Excerpts:

Steve Liesman: Let's talk about the recent marekt sell-off. It's been sharp and it's causing a lot of concern. What's the cause in your opinion? Is the market telling us something about the economy that we don't already know?

Larry Fink: I think the market is now responding to the pending fiscal cliff. We're starting to approach the election. There's uncertainty about who will be President and how the fiscal cliff will be resolved. CEO's today are pensive about what to do next. They're just sitting back. They're not hiring as much. They're probably not spending as much. So, there's a deceleration in the economy and we all are starting to feel it. Additionally we were expecting a little more resolution in Europe. We're waiting for Spain to act and accept conditionality and that' s probably been delayed by a couple of weeks.

Edward Griffin: 'The Fed's sole purpose: keeping the banks afloat'

Image
G. Edward Griffith, in an address October 10, 2012, from the Casey/Sprott fall summit and posted by Casey Research:

Is the Federal Reserve really doing such a bad job… or does it actually do exactly what it's supposed to do, but the average American is in the dark about what that is?

In this explosive video, Casey Summit speaker G. Edward Griffin, author of The Creature from Jekyll Island, talks about the Fed's real role in the US economy and why – contrary to common belief – it is not this banking cartel's mission to act in the best interest of the American public.

Read the full text here.

Sam Zell: America Needs Presidential Leadership, Not Class-Warfare, and a Consensus in Congress, Not One-Party Imposed Laws Like Obamacare

Sam Zell, chairman of Equity Group Investments, on CNBC's Squawk Box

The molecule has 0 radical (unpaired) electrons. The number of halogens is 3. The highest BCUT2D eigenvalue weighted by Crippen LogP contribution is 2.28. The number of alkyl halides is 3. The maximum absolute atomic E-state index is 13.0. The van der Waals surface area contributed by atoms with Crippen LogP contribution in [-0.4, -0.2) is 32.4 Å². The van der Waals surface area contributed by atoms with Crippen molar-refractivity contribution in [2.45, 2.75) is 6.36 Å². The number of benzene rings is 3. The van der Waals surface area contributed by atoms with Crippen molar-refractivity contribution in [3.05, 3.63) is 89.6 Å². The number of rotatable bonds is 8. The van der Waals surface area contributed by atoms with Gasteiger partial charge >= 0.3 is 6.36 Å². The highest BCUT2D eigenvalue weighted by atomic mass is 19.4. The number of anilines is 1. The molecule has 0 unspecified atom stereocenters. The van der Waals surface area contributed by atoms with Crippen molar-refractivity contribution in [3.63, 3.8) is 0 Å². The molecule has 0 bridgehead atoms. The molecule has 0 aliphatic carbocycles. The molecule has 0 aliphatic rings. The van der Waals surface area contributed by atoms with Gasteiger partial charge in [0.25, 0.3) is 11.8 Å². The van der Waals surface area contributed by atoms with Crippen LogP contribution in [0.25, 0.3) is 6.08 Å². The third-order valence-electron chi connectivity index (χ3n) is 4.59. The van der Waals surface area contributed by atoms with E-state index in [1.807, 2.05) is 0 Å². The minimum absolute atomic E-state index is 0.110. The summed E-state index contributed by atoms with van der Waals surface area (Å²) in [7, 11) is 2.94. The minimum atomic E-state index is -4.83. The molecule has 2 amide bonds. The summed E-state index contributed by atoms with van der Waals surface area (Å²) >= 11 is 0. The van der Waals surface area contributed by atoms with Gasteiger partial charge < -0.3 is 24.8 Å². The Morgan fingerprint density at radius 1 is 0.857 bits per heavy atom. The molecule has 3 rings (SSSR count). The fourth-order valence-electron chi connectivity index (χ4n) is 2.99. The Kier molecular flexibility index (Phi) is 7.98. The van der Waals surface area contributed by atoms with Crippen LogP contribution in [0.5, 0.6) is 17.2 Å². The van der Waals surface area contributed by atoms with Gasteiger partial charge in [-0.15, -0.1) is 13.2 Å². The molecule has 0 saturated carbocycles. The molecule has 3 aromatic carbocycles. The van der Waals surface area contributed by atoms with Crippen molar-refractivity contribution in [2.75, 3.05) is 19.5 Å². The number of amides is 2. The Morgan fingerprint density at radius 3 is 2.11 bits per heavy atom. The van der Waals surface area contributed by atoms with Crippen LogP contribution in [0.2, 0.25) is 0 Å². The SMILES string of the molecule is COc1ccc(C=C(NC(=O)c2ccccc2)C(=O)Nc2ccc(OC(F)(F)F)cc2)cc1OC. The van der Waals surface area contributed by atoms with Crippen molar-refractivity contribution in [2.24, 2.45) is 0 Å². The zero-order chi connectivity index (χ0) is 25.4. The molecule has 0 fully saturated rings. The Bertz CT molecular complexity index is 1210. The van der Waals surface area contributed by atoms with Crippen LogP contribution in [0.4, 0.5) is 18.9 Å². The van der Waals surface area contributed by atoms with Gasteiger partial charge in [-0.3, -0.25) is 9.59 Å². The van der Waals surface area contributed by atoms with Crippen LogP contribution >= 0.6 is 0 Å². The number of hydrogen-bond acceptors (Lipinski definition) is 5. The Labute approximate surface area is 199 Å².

October 2, 2012
First Segment



Sam Zell,
October 2, 2012
Second Segment



Sam Zell
October 2, 2012
Third Segment

Transcript:

First Segment:

for the next two hours we are joined by one of the top real estate investors in the world. we are lucky enough to have sam zell, the chairman and co-founder of equity group investments here on set. thank you for coming in today.

my pleasure, it's fun.

nobody knows real estate like you do. we've been watching a lot of different things play out in this space. you were talking with joe off camera about qe3 and what you think about the fed's latest move. how does that shake things up in the real estate world? what does it mean for investing on the commercial and residential side?

the best answer i'd give you is that we were beginning to see the excess flow of capital, we're seeing too much capital chasing too few opportunities and consequently i think number one…

Fed's Evans: QE III and Fed's Monetary Policy Easing Will Continue Until Unemployment Falls Below 7%

CNBC's Steve Liesman interviews Chicago Federal Reserve President Charlie Evans
October 1, 2012

Rough Transcript:

let's get to our newsmaker of the morning. steve liesman joins us from chicago with a very exclusive interview. steve?

yes, thanks very much.

i'm here in chicago with the chicago federal reserve president charlie evans. nice to be here. a year ago you laid out this idea of pegging policy to unemployment, and to inflation, given what the federal reserve just did, do you feel vindicated and the follow-up to that is do you feel satisfied, is it enough?

well, last year i was here and i was talking a lot about our dual mandate responsibilities and i mentioned that with the unemployment rate at that time at 9% that was unacceptably high and we need to focus more on our dual mandate responsibilities. i feel good that our most recent statement and policy is focusing on strongly on the labor market, we're looking for substantial improvement in labor market conditio…

Marc Faber: "The Monetary Policies of the United States Will Destroy the World"

Marc Faber, publisher of the Gloom, Boom & Doom report, talks on September 14, 2012, about Federal Reserve policy and his investment strategy. Faber, speaking with Betty Liu on Bloomberg Television's "In the Loop," also discusses gold prices and the property market. (Source: Bloomberg)

Selected Quotes:

"Even if Romeny wins the election, the next Fed chairman will be a money printer. And so it will go on. The Europeans will print money. The Chinese will print money. Everybody will print money and the purchasing power of paper money will go down. And I don't like bonds. I don't particularly like equities, but I think equities are a better space to be in than bonds.”